These small pieces of evidence may, of course, be dismissed as irrelevant to the “global warming” debate. But to adapt Tip O’Neill’s aphorism, all climate is local. The Dublin data draw attention to the fragility of some of the evidence on which recent predictions of climate change have been based.
Happy New Year!
Landon Thomas compares the current predicament of the euro area to the predictions made before the single currency was launched in this article.
Stephen Kinsella pointed me to this site: the NSF in the US has requested ‘white papers’ on the future of economic research – the current list of contributions is available here.
Simon Head writes on the “The Grim Threat to British Universities” in the NYRB: here.
David McWilliams discusses the Irish version of the ‘Gavyn Davies’ sector financial balances graph in the Irish Independent today. He makes two points. The first is to highlight the restoration of the foreign sector balance in recent years, which he interprets as meaning that, absent the banking crisis, the government would not have needed to seek EU/IMF funding given the availability of sufficient domestic savings to fund the government deficit.
His second point is that the chart shows that austerity will not work because, if the private sector keeps saving, then either the government deficit remains high (as a result of a further contraction of the economy) or there is a build up in the current account surplus on the balance of payments, which he also sees as undesirable because it means that “we will export capital to the rest of the world for them to use, while projects in Ireland are starved of capital”.
While the first point may be true in the sense that the state would not have faced the downgrade on its sovereign debt in the absence of the banking crisis, I think the second conclusion is wrong. Continue reading “More on sectoral financial balances”
Hans-Werner Sinn provides a provocative assessment of the current crisis in Europe here. His take on the recent robustness of the German economy is novel. The slides are particularly entertaining though not always flattering to Ireland.
Art 1-3 are preliminaries. Art 4 has the emission reduction targets:
- Emission reduction should be 2.5% per year on average between 2008 and 2020. The bill seems to say that 2020 emissions should be 28% below 2007 emissions (i.e., 52 mln tCO2eq). The memorandum says that 2020 emissions should be 26% below 2008 emissions (i.e., 50 mln tCO2eq).
- 2030 emissions should be 40% below 1990 emissions.
- 2050 emissions should be 80% below 1990 emissions.
(In fact, the base year is 1995 for the F-gases and 1990 for the other greenhouse gases. Between 1990 and 1995, emissions of F-gases rose from 0.06 mln tCO2eq to 0.20 mln tCO2eq so the dual base year just complicates things.)
The 2030 target seems to follow from the fact that 2030 is halfway between 2010 and 2050 and 40% is halfway between 0% and 80%. Annual emission reduction is to be 2.5% between 2010 and 2020, 3.9% between 2020 and 2030, and 5.3% between 2030 and 2050.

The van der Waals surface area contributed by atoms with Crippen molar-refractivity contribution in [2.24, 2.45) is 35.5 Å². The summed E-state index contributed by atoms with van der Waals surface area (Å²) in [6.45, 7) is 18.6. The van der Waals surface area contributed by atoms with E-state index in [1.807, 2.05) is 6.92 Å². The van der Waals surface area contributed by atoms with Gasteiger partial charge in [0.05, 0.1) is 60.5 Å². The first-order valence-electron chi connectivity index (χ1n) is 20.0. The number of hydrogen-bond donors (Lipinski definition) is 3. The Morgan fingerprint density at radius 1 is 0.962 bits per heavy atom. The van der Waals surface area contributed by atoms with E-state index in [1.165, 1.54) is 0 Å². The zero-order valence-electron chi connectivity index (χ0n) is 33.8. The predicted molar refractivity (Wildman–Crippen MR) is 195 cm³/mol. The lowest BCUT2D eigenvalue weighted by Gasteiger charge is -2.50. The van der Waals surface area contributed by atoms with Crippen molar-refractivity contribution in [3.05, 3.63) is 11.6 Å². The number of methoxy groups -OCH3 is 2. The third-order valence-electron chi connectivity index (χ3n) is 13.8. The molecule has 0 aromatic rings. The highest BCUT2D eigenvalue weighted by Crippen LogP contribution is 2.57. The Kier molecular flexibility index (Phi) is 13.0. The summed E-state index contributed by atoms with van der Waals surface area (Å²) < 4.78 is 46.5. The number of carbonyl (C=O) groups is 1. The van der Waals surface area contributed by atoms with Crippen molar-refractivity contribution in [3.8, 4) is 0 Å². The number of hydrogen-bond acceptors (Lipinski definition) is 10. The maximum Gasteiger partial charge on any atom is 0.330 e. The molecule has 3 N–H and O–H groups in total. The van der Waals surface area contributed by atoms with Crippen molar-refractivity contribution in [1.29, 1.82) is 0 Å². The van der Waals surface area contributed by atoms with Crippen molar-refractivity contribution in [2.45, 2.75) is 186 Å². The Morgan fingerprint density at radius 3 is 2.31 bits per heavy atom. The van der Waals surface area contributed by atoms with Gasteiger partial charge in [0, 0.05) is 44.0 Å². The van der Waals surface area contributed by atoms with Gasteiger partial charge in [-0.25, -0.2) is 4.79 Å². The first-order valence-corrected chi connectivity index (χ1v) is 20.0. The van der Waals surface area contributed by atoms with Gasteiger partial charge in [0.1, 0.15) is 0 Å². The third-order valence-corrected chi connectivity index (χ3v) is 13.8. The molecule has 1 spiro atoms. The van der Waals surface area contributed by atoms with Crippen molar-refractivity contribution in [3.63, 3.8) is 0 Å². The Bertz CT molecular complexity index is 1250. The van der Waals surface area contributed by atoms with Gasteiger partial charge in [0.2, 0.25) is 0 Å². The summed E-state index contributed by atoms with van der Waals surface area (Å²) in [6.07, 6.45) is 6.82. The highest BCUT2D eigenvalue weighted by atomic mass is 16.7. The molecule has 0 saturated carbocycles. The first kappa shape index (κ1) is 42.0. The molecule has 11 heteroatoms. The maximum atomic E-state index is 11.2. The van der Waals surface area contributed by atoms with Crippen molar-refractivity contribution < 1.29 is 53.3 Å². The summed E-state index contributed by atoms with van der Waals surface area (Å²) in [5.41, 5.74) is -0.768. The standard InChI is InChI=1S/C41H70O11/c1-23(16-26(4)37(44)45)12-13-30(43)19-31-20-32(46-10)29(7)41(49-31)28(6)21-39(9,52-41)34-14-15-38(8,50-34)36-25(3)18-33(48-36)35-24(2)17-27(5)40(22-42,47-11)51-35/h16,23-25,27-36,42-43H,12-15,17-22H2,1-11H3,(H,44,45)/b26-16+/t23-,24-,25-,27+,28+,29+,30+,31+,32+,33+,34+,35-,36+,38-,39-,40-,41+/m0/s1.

Art 5 creates a National Climate Change Plan. Art 6 establishes an annual statement to the Dail. Art 7-10 create a National Climate Change Expert Advisory Body. (The memorandum clarifies that no new expert will be hired.)
Art 11 orders public bodies to have regard for the climate bill and report progress to the Minister of the Environment.
Compared to the Oireachtas bill (discussed here), the Government bill creates much less bureaucracy. That is a good thing. Like the Oireachtas bill, the Government bill has nothing on how the targets are to achieved. This is a serious omissions. It is all good and well to announce a target, but there is more to policy.
The targets are very ambitious, as discussed here. Fortunately, the memorandum assures us that “[t]his Bill does not have immediate significant financial implications for the Exchequer.” The crucial word is “immediate”. The 2020 targets are notably more stringent than the EU targets, and we’re well on track to miss those (at least, according to the EER2010).
ETS emissions are controlled by the EU rather than by the Irish government. That implies that the additional emission reduction effort for 2020 will fall entirely on the non-ETS sectors. The EU targets are to reduce ETS emissions by 21% in 2020 (relative to 2005) and non-ETS emissions by 20%. The government target is to reduce non-ETS emissions by 37% in 2020 (relative to 2005).
In 2008, non-ETS emissions were about 48 mln tCO2eq, 38% in agriculture, 30% in transport, 16% in households, 9% in services, and 7% in manufacturing.
Note that I assume throughout that LULUCF is as defined for the Kyoto Protocol. Note also that the climate bill is silent on this.
UPDATE 3: There is a Regulatory Impact Assessment, which contains the gem that if you raise energy prices through a carbon tax it would affect the vulnerable and competitiveness, but if you raise energy prices through other means there would be no such impact.
Tony Leddin and I have included a version of this type of graph in successive editions of our textbook The Macroeconomy of Ireland.
Here are two slides showing the data for Ireland from 1970 to 2009.
(It proved easier to post a link to Flickr than to go through to rigmarole of uploading via this site!)